Sport: Rugby Games: Rio 2016 Bronze Medallist
Born: October 20, 1996
As one of Canada’s most promising young female rugby players, this native of Toronto attended Central Tech High School. She fell in love with the game at the age of 14 and rapidly earned skills to move to the club level, provincial level, and then national team level in three short years. Just as she was turning 17 in 2013, Charity was selected to represent the Women’s Maple Leafs roster for the Tobago International Rugby Sevens Tournament. This earned her virtual reality glasses a place on the Canadian Women’s Sevens Youth Olympic Team, which finished in second place at the 2014 Youth Olympic Games in Nanjing, China. Stepping it up a notch, she made her Canada Women’s Sevens Team debut during the 2014–15 World Rugby Women’s Sevens World Series season at the Sao Paulo Sevens. She completed the 2015–16 WSWS season in the final three tournaments for Canada. Williams has five career WSWS tries.
This article has been put together with information from the following sources:
‘Freaking historical win’: Canadian women capture Olympic bronze in rugby sevens
Toronto pair Ghislaine Landry and Charity Williams help Canada to Olympic bronze medal in women’s rugby sevens in Rio
Toronto athletes have connection to Canada’s first four Olympic medals in Rio
City Centre Mirror
By Norm Nelson
A couple of Toronto residents played a key role in helping Canada earn a bronze medal in women’s rugby sevens at the Rio Olympics Monday, Aug. 8.
And both say they were introduced to the sport in Grade 9 at their respective Toronto high schools — 28-year-old Ghislaine Landry at Lawrence Park Collegiate and 19-year-old Charity Williams at Central Tech.
“As a kid it was my dream, today it’s a medal around my neck. What a feeling!” tweeted Landry, who again led the Canadian team in scoring with 41 points.
Both Landry and Williams quickly graduated to club level — Landry, who grew up in the area of Lawrence Avenue and Avenue Road, with Toronto Scottish, and Williams with Markham Irish — and then on to provincial and national teams.
The Canadian team earned the bronze medal with a 33–10 win over Great Britain Monday, avenging an earlier 22–0 loss in a preliminary round game.
Canada was relegated to the bronze medal match with a 17–5 loss to eventual gold medallist Australia earlier Monday. Canada won its quarter-final game Sunday 15–5 over France to go along with wins in its two other preliminary round games, 45–0 over Japan and 38–0 over host Brazil.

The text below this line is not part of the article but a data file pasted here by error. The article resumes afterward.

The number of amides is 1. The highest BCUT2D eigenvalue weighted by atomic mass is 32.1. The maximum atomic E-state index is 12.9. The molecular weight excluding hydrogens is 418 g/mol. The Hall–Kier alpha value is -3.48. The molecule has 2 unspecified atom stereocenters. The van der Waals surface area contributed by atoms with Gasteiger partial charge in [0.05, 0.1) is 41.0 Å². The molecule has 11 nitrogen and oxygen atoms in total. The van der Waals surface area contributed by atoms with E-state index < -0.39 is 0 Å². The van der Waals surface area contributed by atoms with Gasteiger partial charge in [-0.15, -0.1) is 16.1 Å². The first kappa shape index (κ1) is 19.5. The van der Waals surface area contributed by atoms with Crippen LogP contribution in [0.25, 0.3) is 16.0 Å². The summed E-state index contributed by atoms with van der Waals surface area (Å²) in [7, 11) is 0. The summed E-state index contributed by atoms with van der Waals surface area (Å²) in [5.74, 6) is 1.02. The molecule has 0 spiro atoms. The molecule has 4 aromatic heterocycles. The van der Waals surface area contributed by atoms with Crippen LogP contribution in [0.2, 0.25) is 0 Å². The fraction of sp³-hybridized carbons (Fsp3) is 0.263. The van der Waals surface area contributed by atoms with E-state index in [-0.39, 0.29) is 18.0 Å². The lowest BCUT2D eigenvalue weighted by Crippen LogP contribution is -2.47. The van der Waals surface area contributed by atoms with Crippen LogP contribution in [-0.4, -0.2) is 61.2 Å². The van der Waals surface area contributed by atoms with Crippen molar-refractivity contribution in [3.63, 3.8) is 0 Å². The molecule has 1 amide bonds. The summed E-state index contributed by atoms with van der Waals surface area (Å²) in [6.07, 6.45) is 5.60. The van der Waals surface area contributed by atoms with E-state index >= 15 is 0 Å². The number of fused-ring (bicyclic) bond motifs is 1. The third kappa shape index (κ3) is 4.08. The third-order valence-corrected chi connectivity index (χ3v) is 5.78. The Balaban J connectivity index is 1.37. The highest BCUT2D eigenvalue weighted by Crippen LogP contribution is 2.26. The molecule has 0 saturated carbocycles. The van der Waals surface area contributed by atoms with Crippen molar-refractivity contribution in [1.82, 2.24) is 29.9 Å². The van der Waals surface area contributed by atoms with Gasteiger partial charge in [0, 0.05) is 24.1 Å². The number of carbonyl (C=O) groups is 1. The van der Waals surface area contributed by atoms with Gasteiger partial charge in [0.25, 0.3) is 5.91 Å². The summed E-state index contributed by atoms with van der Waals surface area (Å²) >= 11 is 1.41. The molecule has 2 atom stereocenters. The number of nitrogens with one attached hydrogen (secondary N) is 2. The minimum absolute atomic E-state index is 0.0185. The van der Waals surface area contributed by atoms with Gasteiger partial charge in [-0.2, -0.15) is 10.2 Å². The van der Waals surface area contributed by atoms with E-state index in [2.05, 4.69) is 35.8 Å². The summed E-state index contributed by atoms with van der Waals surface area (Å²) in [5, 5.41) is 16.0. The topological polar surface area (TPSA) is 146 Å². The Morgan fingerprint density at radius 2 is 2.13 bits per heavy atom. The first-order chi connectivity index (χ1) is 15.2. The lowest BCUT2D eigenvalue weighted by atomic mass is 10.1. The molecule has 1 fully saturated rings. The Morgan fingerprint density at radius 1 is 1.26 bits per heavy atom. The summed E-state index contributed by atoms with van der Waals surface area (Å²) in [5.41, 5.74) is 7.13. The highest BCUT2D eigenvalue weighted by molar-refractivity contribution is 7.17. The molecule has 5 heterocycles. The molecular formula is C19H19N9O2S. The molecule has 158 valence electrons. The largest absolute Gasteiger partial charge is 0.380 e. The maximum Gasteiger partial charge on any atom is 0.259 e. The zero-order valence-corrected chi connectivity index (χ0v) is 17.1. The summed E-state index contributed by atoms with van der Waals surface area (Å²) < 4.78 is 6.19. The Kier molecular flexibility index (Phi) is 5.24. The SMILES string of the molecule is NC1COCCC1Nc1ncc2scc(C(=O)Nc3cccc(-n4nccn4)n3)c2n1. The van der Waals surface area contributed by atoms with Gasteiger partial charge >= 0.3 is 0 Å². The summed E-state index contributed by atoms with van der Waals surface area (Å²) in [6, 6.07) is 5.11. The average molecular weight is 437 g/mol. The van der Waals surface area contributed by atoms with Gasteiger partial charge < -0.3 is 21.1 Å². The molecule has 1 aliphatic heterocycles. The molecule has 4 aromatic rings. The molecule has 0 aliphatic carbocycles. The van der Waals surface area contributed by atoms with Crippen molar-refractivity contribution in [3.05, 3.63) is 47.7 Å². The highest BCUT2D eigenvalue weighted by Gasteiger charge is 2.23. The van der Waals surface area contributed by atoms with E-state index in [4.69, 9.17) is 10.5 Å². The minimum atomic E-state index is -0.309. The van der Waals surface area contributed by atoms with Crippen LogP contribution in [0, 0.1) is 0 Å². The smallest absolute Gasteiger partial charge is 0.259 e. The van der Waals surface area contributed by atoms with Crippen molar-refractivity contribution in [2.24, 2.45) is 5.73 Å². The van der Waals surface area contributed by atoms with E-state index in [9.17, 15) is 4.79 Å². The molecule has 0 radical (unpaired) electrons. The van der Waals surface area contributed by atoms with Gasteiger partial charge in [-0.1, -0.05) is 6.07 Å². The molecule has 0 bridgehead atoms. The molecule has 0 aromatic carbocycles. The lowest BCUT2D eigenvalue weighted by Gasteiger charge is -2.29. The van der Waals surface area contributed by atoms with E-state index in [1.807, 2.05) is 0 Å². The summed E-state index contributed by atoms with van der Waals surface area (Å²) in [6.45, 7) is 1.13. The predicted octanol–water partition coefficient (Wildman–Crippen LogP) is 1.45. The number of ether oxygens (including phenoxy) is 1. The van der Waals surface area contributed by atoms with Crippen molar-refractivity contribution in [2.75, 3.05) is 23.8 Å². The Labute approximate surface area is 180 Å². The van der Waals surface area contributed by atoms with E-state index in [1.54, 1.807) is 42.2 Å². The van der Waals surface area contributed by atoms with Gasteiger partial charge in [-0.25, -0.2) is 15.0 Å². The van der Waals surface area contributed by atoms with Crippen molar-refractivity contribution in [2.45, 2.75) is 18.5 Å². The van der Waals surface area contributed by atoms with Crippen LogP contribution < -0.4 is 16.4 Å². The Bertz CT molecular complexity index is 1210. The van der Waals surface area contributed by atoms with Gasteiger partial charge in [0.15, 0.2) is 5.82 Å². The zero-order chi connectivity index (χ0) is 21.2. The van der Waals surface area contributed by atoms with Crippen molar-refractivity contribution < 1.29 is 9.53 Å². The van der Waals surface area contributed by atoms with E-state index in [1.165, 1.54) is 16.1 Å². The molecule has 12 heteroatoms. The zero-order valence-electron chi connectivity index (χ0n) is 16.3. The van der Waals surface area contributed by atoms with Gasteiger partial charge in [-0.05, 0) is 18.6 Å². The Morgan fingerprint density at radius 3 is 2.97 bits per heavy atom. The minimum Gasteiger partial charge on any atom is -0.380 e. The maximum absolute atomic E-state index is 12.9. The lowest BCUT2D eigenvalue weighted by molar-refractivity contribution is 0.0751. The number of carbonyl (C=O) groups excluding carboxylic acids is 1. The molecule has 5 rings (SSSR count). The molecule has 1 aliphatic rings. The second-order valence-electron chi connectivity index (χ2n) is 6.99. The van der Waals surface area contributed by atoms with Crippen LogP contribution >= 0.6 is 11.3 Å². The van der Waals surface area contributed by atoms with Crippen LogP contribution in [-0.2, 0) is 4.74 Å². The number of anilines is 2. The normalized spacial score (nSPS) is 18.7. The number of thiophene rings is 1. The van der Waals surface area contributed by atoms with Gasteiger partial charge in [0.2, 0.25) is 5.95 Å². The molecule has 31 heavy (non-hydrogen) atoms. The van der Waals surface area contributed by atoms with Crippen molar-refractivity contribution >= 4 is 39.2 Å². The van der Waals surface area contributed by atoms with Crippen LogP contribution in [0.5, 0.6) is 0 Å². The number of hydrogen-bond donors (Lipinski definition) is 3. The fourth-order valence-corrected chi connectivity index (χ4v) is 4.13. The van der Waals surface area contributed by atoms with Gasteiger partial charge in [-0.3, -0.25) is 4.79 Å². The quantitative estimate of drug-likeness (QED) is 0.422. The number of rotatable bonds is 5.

The bronze was not unexpected — Canada had been Top 3 in the world the last couple of years.
And Landry leading the Canadian team in scoring over the six games in three days in Rio with 41 points, including a team-leading 18 points in the bronze medal win over Great Britain, was also not a surprise.
She has led the world rugby sevens series in scoring over the past three years, and is the series second top scorer of all time.
Williams chipped in her only try (five points) in Rio, scoring the lone Canadian try in the semi-final loss to eventual Olympic champion Australia.
It capped two incredible summers for the Canadian team, which won the rugby sevens event at the Pan Am Games in Toronto.
In a year-end interview, Landry expected the Pan Am Games experience would set the stage for Rio: “It (the Pan Am Games) was our first multi-sport event for our team so we got a little bit of a taste of what that atmosphere is like.
“We know that Pan AMS is much smaller than the Olympics, but for us it was a good opportunity to see what the (athletes’) village was like, be part of Team Canada, meet other athletes, hear their stories and just start to learn.”
It was also a rare chance for her to compete in front of family, friends and supporters.
“I actually had 50 family members at Pan AMS watching,” she said. “To have them be there and be part of that was really important to me because they supported me my whole life. And to kind of share that moment with them was special.”
Williams, meanwhile, in a July interview just prior to leaving for Rio, told Metroland Media it was not a given that she would make the Canadian team at this early stage of her career despite being in the national team program for the last three years.
“I wouldn’t say I was completely confident that I would make selections,” she said. “But I was confident in the work I put out leading up.
“So at the end of the day, I knew I gave my very best. The rest would be up to the coaching staff, who looked at the year overall and training and came up with the best 12 they think will win Olympic gold.”
To say she was excited to get the call was an understatement:
“To be going to my first Olympics is such an accomplishment for me, especially because I am only 19,” she said. “Honestly, I don’t think there are any words really to describe this feeling. My one and only dream has come true while leaving me the opportunity to seize it again and again in future games.